LIKE the chap in Moliere who spoke prose all his life and never knew it, I have lived with malfunctions. I never thought of them as such until I heard them referred to euphemistically in terms of space travel, and I had chills as I realized what they mean up there when there is no way to call Sears, Roebuck and have the man come Tuesday. Having always called a leaky faucet a leaky faucet, I wasn't exactly ready to adapt to malfunction.
Country living makes most everybody handy, and over the years I have been able to fix many things. Fix, or make do. As a boy, I could take my Model T apart and reassemble it, usually with a pan of bolts left over, and thought nothing of it. Times have changed, and I don't even know where the battery is in this new automobile, and it wouldn't help to recall that my Model T didn't have a battery.
One of my persistent malfunctions had to do with the Buckeye mowing machine. I had the thing a good many years and it kept malfunctioning. It was a one-horse job with a four-foot cutter bar, and we had shortened the ''sharves'' so we could attach it to our doodlebug tractor. This tractor was homemade with a Model A engine on a Chevy chassis with a double Buick transmission and a Dodge rear end. All told, mostly for bolts and washers, it cost me $7 and we used it for all farm work for over 10 years. With the double Buick gears, I could put both into reverse and go forward with incredible power and invisible speed.
Now and then this tractor malfunctioned, but never so much as the boughten tractors I had afterward, and it was the Buckeye mower that was always in trouble. For one thing, it would howl. It had fiber washers in the gearbox and these would wear and then howl. We would be mowing away in the sweet grasses of a bright June morning, bobolinks a-twitter and wild strawberries rampant, one of us driving the tractor and one working the mower, and all at once would come this yelp like the proverbial lost soul with its tail caught in the door.
Everybody within 10 miles would smile knowingly at our malfunction. We kept spare washers in the little tool box attached to the mower, so we'd take things apart and fit some in. The howl had one good point - it gave the doodlebug a chance to cool down.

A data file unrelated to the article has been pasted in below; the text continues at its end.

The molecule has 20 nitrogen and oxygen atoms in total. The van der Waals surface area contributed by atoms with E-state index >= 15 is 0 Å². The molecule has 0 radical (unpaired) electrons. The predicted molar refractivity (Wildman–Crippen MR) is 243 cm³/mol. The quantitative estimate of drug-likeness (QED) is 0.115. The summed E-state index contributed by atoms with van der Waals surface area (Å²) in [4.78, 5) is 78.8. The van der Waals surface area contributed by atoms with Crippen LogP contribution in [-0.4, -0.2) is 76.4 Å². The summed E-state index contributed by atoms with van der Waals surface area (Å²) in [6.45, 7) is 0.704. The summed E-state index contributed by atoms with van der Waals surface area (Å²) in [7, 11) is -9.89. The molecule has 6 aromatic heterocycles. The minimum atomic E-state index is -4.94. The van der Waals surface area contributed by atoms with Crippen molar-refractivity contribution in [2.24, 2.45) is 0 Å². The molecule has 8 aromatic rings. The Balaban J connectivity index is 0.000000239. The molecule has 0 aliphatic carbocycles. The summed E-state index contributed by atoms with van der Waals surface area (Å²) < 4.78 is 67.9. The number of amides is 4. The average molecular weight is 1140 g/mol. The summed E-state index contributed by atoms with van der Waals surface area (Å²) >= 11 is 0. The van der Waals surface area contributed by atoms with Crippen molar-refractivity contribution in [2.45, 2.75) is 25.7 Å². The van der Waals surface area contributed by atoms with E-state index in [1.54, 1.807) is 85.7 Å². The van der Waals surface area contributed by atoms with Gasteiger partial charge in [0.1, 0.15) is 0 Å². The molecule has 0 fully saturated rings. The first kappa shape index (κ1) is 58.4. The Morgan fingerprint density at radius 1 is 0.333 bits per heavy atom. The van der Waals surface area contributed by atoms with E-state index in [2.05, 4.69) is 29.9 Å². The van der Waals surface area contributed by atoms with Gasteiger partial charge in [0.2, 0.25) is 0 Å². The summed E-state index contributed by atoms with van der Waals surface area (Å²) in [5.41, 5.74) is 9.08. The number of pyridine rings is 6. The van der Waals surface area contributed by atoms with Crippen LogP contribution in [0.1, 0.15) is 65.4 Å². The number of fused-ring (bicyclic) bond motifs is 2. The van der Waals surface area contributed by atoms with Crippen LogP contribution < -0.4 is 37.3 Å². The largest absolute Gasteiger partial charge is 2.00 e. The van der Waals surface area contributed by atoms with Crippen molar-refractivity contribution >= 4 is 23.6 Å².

Back along we had some city friends come for a weekend, and they came down from the chamber for breakfast all bug-eyed and droopy. Hadn't slept a wink. Noises. Noises they never heard before. Like, for one thing, a motor of some sort that kept turning on and off. It was our water pump. Every time a cow down in the barn took a drink, the pump would turn on and our house would vibrate with the reciprocating piston. We, yokels and bumpkins who never had a public water line, were accustomed to water pumps and never heard the noise. We were like the lighthouse keeper who woke up when his foghorn failed and said, ''What's that?'' If our water pump kept silent for a while, I'd get up to put on clothes and boots and descend to the cellar to investigate the malfunction. It happened so often I kept tools right there, even to a workbench and vise. We could only tell our sleepless guests that when we don't hear noises in the night we can't sleep.
Malfunctions, I recollect, were always reported to me as ''not working.'' I'd come into the house to hear, ''Love, the dryer isn't working.'' This conveyed little, except as to a likely location. I learned to look first at the breakers in the electricity box. Once I took the washing machine all apart and found nothing wrong with it, so I reset the breaker. Lately, because of my failure to keep abreast of advancing technology, resetting breakers is often about all I can do. That, and calling the man at Sears, Roebuck, who comes Tuesdays. I find it disconcerting to pay him his service charge if all he does is reset a breaker. Next time I call him, I'm going to tell him I have a malfunction.